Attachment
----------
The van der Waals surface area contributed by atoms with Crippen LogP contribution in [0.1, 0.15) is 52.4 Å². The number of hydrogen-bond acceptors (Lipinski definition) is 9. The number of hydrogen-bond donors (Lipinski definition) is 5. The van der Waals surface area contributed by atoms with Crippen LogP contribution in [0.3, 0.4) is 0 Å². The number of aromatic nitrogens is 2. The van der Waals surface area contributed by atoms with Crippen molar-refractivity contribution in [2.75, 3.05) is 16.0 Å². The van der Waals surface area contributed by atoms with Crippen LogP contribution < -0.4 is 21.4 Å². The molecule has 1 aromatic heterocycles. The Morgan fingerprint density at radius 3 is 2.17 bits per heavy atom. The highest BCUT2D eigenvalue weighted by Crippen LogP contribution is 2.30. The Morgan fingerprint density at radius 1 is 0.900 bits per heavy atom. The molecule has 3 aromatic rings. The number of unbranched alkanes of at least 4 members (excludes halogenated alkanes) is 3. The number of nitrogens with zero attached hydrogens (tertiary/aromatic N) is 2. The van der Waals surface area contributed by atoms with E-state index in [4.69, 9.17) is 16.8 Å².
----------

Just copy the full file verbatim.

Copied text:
The van der Waals surface area contributed by atoms with Crippen LogP contribution in [0.1, 0.15) is 52.4 Å². The number of hydrogen-bond acceptors (Lipinski definition) is 9. The number of hydrogen-bond donors (Lipinski definition) is 5. The van der Waals surface area contributed by atoms with Crippen LogP contribution in [0.3, 0.4) is 0 Å². The number of aromatic nitrogens is 2. The van der Waals surface area contributed by atoms with Crippen molar-refractivity contribution in [2.75, 3.05) is 16.0 Å². The van der Waals surface area contributed by atoms with Crippen LogP contribution < -0.4 is 21.4 Å². The molecule has 1 aromatic heterocycles. The Morgan fingerprint density at radius 3 is 2.17 bits per heavy atom. The highest BCUT2D eigenvalue weighted by Crippen LogP contribution is 2.30. The Morgan fingerprint density at radius 1 is 0.900 bits per heavy atom. The molecule has 3 aromatic rings. The number of unbranched alkanes of at least 4 members (excludes halogenated alkanes) is 3. The number of nitrogens with zero attached hydrogens (tertiary/aromatic N) is 2. The van der Waals surface area contributed by atoms with E-state index in [4.69, 9.17) is 16.8 Å².